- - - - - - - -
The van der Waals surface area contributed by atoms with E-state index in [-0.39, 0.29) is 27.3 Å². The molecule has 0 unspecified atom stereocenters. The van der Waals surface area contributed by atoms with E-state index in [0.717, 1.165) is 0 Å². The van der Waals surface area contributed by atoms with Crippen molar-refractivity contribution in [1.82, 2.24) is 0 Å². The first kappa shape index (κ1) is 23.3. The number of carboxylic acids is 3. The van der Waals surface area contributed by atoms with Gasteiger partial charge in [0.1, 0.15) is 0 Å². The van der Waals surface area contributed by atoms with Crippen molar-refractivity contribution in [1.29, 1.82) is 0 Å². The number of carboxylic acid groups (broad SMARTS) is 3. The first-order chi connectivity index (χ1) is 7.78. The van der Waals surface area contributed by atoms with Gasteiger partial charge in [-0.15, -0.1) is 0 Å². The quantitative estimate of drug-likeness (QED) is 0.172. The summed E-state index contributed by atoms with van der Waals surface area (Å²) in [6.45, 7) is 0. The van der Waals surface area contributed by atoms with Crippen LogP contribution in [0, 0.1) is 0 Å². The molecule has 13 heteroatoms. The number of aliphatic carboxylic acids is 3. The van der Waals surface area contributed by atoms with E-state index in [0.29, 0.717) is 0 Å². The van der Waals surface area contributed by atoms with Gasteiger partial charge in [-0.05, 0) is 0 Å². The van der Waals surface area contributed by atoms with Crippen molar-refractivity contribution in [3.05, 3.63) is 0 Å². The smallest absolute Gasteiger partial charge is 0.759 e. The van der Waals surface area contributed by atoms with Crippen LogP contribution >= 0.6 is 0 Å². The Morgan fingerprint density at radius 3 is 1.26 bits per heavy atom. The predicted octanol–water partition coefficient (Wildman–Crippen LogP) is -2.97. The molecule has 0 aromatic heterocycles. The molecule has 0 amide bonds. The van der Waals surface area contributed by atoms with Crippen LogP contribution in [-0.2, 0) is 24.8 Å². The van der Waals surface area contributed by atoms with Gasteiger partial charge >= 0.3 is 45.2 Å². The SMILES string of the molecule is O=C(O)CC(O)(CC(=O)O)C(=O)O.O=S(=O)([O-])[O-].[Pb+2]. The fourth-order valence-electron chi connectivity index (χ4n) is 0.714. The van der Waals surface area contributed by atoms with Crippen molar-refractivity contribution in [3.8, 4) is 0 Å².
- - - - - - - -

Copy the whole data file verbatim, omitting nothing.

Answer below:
The van der Waals surface area contributed by atoms with E-state index in [-0.39, 0.29) is 27.3 Å². The molecule has 0 unspecified atom stereocenters. The van der Waals surface area contributed by atoms with E-state index in [0.717, 1.165) is 0 Å². The van der Waals surface area contributed by atoms with Crippen molar-refractivity contribution in [1.82, 2.24) is 0 Å². The first kappa shape index (κ1) is 23.3. The number of carboxylic acids is 3. The van der Waals surface area contributed by atoms with Gasteiger partial charge in [0.1, 0.15) is 0 Å². The van der Waals surface area contributed by atoms with Crippen molar-refractivity contribution in [1.29, 1.82) is 0 Å². The number of carboxylic acid groups (broad SMARTS) is 3. The first-order chi connectivity index (χ1) is 7.78. The van der Waals surface area contributed by atoms with Gasteiger partial charge in [-0.15, -0.1) is 0 Å². The quantitative estimate of drug-likeness (QED) is 0.172. The summed E-state index contributed by atoms with van der Waals surface area (Å²) in [6.45, 7) is 0. The van der Waals surface area contributed by atoms with Crippen LogP contribution in [0, 0.1) is 0 Å². The molecule has 13 heteroatoms. The number of aliphatic carboxylic acids is 3. The van der Waals surface area contributed by atoms with E-state index in [0.29, 0.717) is 0 Å². The van der Waals surface area contributed by atoms with Gasteiger partial charge in [-0.05, 0) is 0 Å². The van der Waals surface area contributed by atoms with Crippen molar-refractivity contribution in [3.05, 3.63) is 0 Å². The smallest absolute Gasteiger partial charge is 0.759 e. The van der Waals surface area contributed by atoms with Crippen LogP contribution >= 0.6 is 0 Å². The Morgan fingerprint density at radius 3 is 1.26 bits per heavy atom. The predicted octanol–water partition coefficient (Wildman–Crippen LogP) is -2.97. The molecule has 0 aromatic heterocycles. The molecule has 0 amide bonds. The van der Waals surface area contributed by atoms with Crippen LogP contribution in [-0.2, 0) is 24.8 Å². The van der Waals surface area contributed by atoms with Gasteiger partial charge >= 0.3 is 45.2 Å². The SMILES string of the molecule is O=C(O)CC(O)(CC(=O)O)C(=O)O.O=S(=O)([O-])[O-].[Pb+2]. The fourth-order valence-electron chi connectivity index (χ4n) is 0.714. The van der Waals surface area contributed by atoms with Crippen molar-refractivity contribution in [3.8, 4) is 0 Å².